Chris continued to teach himself tricks on the water but still hadn’t had a formal barefoot lesson at that point.  He persisted with Figure 8 tournaments and ended up contributing his time to organizing tournaments. “I set up rules to involve more people,” said Chris.  The idea was a “no barefooter on the beach” motto.   If you can’t step off, you can deep start.  If you need a wheelchair, we’ll start with that.

“You can ski against KSO and Smallz in these tournaments–  that’s the coolest thing,” he continued.  “You can duct tape your feet.  We are friendly, and we include the backyard barefooter.”

Things began to turn for Chris.  He actually learned how to become a Figure 8 barefooter and stay up on the water.  At the WBC Figure 8 final, Chris was helping to wrap things up when Keith asked him if he was interested in learning more and becoming a sponsored skier.  Chris jumped at the chance to ski and learn from his idol. “What I liked about Chris was not just his passion for barefoot waterskiing which is obvious, but I liked his enthusiasm to help build the sport and put tournaments together,” said Keith. “He put in a lot of time that not many people see. I commend him for all the work he has put into the sport and respect him for that.”

In November, 2011, Chris received his first formal lesson on the water with A.J. Porreca and Ben Groen. “Honestly, I was nervous and scared,” said Chris. “I’m a shag barefooter– everything I had learned was from watching videos.” The WBC staff ended up getting a little surprise:  toe holds, tumbles, tumble to ones, backward one foots– the bumbling Figure 8 guy actually had some good skills on the water despite never having a lesson.

He had some jump experience before arriving at the WBC, but only off the boom.  Before long, Small’z had him jumping inverted.

Despite his lack of three-event tournament experience, Chris’ goals are big and bold: to qualify for the Nationals and the Worlds.     “I need to score 2,400 points, but I tricked only 400 or 700 when they timed me.  I did bad and I looked awful,” said Chris.  He was really discouraged when he climbed in the boat.  Ben shared a story about his own early experience at the Worlds; he scored just 200 points and came in dead last out of 38 skiers.  Encouraged, Chris continued to hammer away at the tricks.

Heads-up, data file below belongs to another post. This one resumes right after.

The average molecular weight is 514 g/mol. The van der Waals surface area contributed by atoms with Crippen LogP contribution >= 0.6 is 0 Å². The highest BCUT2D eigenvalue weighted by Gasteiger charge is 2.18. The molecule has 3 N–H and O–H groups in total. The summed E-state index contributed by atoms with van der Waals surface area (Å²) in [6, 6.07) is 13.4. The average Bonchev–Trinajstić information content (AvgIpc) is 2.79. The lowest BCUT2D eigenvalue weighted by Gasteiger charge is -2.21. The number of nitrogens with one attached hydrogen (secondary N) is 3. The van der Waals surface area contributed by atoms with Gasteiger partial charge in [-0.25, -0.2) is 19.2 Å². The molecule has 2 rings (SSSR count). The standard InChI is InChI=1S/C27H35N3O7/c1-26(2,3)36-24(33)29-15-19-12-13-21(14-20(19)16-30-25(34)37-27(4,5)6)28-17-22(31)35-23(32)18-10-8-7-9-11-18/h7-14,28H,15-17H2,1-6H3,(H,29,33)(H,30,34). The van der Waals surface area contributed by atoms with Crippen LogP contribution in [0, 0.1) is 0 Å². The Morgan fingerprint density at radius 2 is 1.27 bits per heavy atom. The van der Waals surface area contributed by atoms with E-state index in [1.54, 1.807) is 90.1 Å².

“My proudest moment on the water was when I got my first back one foot toe hold in front of David and Swampy,”  said Chris.  “And by the way, I love Swampy to death– he’s like a grandfather. I  make sure Swampy is happy!”  To build up consistency, Smallz ran him up and down the lake, to the tune of 31 back toe holds.

Even with both feet raw and bruised after the tough runs, Chris loves every minute of it. “What I like most about barefooting is that you feel free–there’s nothing on your feet,” said Chris.  “It’s awesome to stand on your feet at 40+ mph–  it’s a moment that is pure as you can get–  standing there, looking around thinking,  ‘Wow, you’re standing on water on two feet!!!'”

Written by: Karen Putz

Footin’ With Waterhawks Show Team Day 4

Monday, July 25th, 2011

Waterhawks day 4

Kat Peterson started us off for the day.  Kat worked on her deepwater starts with her main goal to make them behind the boat. From the 5ft line to the 10ft, next step is the long line!  We hope to see you at Women’s Barefoot Week down in Florida!

Controlling the Ride- Kat Peterson

Three Point Stance- Kat Peterson

Woo Hoooo Nice Job Kat!

Sam Hartmann had his mind set on learning this backdeep.  A couple years ago he had given it a few goes and now he has the barefooting bug!

Alex Starting to come up!

Alex Ready for a Backdeep!

Brother of Sam, Alex Hartmann also came out footing for the day.  Sam’s goal was to learn a deepwater start.  In just one day Sam went from the boom to shortline! Way to go brother!

Barefooting on the Boom - SamShortline!-Sam

Nick Sammerhays worked hard and it paid off!  Nick went from never ever trying barefooting before and he got up on his feet the first day!  An a total bonus Nick got up on the shoe skis on the shortline! Way to go!

BareFEET!- Nick Sammerhays

Jordan Kintzle learned everything FAST!  Jordan surprised us with quickly learning to get up on the shoe skis backwards and then later the same afternoon getting up on his feet! Keep it going Jordan!

Shoe Skiing Backwards- Jordan

Backwards Barefooting!- Jordan

By Keith St. Onge and Lauren Lindeman